By Joe Darby
If you’ll indulge me this week, I’d like to reminisce about comics from the old days. When I was a lad, you could read the comics in two forms. One was in the daily newspaper, with the highlight being on Sunday, when a special section showed the comics in color — bright primary colors, too!
And then you could buy comic books, in any drug store or news stand. These little gems, at that time, cost 10 cents each. Even then, a true bargain, I do believe.
As my regular readers know, I love to read and I suppose I really got my start on comic books. I recall what I suppose we should call the Classics. Among my favorites were Mickey Mouse, Donald Duck, Woody Woodpecker and Tom and Jerry.
They all were, of course, animals with human characteristics who had a series of silly adventures guaranteed to sustain the attention span of kids as well as, I suspect, a lot of adults too. However, there was one kind of odd thing that I noticed about how those critters were drawn. What caught my eye was the manner in which they were dressed.
As I recall, Mickey, Donald, Woody and the rest of the gang always had shirts on, but no pants. Why that was I could never figure out at the time and I still can’t. It was all entirely innocent, of course, but if you think about it, it’s really kind of strange.
Anyway, moving on, to my mind the Classics were as good as it got. But there were other comics, about real human beings, not animals, that were just as much fun to read.
Any of you remember Little Lulu, a kind of chubby child who always came out good in the end? And her faithful friend Tubby, a little boy? Also, there was a great strip about another little girl, Nancy, who had a curly hairdo that looked much like an Afro, although she was Caucasian. She had a boyfriend, Sluggo, a tough but sweet little rascal, and she lived with here glamorous Aunt Fritzi.
I remember another comic that I really liked, about a little boy named Henry, a kind of skinny little fellow who was quite bald, I believe.
And then there were the cowboys, of course. My favorite was Red Ryder, and his young pal, Little Beaver, an Indian lad. I also recall comic books about the Lone Ranger and Tonto, although that duo gained more fame from a radio show and later a TV series, with the famous opening music, the William Tell Overture.
There were some great war comics too, including GI Joe long before he became an action figure. I remember enjoying comic books that showed GI Joe busily fighting in Korea and in every issue he destroyed many evil North Korean and Chinese Communist troops.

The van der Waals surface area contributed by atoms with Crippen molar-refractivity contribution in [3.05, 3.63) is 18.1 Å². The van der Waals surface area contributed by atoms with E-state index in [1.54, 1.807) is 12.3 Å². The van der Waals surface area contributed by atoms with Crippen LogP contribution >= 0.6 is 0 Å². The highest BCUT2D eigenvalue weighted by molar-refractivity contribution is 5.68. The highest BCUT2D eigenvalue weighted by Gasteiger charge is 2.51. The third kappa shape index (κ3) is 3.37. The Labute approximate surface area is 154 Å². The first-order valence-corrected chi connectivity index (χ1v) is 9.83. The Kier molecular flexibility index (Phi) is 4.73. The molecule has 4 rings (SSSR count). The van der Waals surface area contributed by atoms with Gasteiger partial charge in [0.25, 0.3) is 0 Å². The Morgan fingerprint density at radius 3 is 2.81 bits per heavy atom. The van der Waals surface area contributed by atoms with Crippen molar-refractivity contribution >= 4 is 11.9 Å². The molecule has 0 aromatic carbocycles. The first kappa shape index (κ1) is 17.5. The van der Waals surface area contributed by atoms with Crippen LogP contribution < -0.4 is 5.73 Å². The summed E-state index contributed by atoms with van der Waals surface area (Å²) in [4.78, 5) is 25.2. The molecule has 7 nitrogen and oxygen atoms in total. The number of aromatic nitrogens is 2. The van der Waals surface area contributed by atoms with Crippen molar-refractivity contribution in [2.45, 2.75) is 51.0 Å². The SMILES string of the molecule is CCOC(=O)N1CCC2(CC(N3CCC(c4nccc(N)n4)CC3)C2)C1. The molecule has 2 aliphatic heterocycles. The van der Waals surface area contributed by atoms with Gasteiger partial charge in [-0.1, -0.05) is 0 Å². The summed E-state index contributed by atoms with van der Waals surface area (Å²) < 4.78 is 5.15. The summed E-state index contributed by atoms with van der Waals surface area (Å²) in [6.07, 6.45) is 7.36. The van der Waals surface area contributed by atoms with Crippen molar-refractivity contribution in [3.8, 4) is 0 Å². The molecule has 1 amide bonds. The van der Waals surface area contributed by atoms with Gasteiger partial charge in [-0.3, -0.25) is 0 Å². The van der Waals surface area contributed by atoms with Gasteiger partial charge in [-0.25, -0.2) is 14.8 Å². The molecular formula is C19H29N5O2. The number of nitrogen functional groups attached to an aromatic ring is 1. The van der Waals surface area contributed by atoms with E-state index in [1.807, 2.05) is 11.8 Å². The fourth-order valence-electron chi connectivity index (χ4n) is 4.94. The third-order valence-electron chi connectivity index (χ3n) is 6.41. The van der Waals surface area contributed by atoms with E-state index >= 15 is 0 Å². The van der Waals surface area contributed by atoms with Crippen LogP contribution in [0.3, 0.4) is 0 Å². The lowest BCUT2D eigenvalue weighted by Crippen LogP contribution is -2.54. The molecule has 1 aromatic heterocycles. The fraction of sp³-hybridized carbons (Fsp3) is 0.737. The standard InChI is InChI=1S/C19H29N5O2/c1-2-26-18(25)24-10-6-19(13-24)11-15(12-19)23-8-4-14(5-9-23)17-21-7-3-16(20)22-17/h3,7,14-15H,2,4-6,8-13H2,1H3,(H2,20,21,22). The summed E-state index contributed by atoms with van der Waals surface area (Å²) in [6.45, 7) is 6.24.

And how about Mutt and Jeff. One was tall and skinny and the other was short and stumpy. They often got up to shenanigans but, like almost all of the comics characters, came out right in the end.
Molly and Jiggs. They were always dressed up as if going to a ball, with Molly in an evening gown and Jiggs in a tux. More often than not, as I recall, Jiggs was up to mischief and usually had a flask containing adult beverages hidden somewhere on him.
And how about the Katz & Jammer Kids. They were part of a German-American family and they were pretty much little brats, but never got into such serious trouble that they couldn’t get out of it.
And then there were the comic books that either sparked a congressional investigation or threatened to. Those were the horror comics and I loved them. Such titles as Tales of the Crypt and the Vault of Horror were sure to capture the eye of curious youngsters like myself.
And the art in those comic books was delightfully lurid and sick. A decaying skeleton with an evil grin was often on the cover, strings of spittle hanging down from its teeth. Why, a kid just couldn’t wait to open up the book and see what evils lurked inside.
I had to try to keep those particular books hidden from Mother. She would have agreed with the congressmen who were saying that such comics were a horrible influence on the nation’s youth. And since Mother was the source of my spending money to buy comic books, I had to be clever in order to avoid ruining my access to such reading material.
To me, the heyday of comics was in the early 1950s. By the late ’50s, my reading taste was changing to real books. And besides, comic books shot up in price to 25 cents!
Of course, like a lot of things from that era, I wish I still had my comic books. They’d be worth a pretty penny, no doubt. But, along with all my toys and my first stamp collection — not to mention my 1950s baseball cards — they are all gone.
So here’s a final word of advice to you, my friends. They say if you’re trying to decide whether to throw something out or not, ask yourself if you would still want it five years from now. I would amend that to say, would you still want it 20, 30 or 40 years from now? Think about that carefully. And then keep it!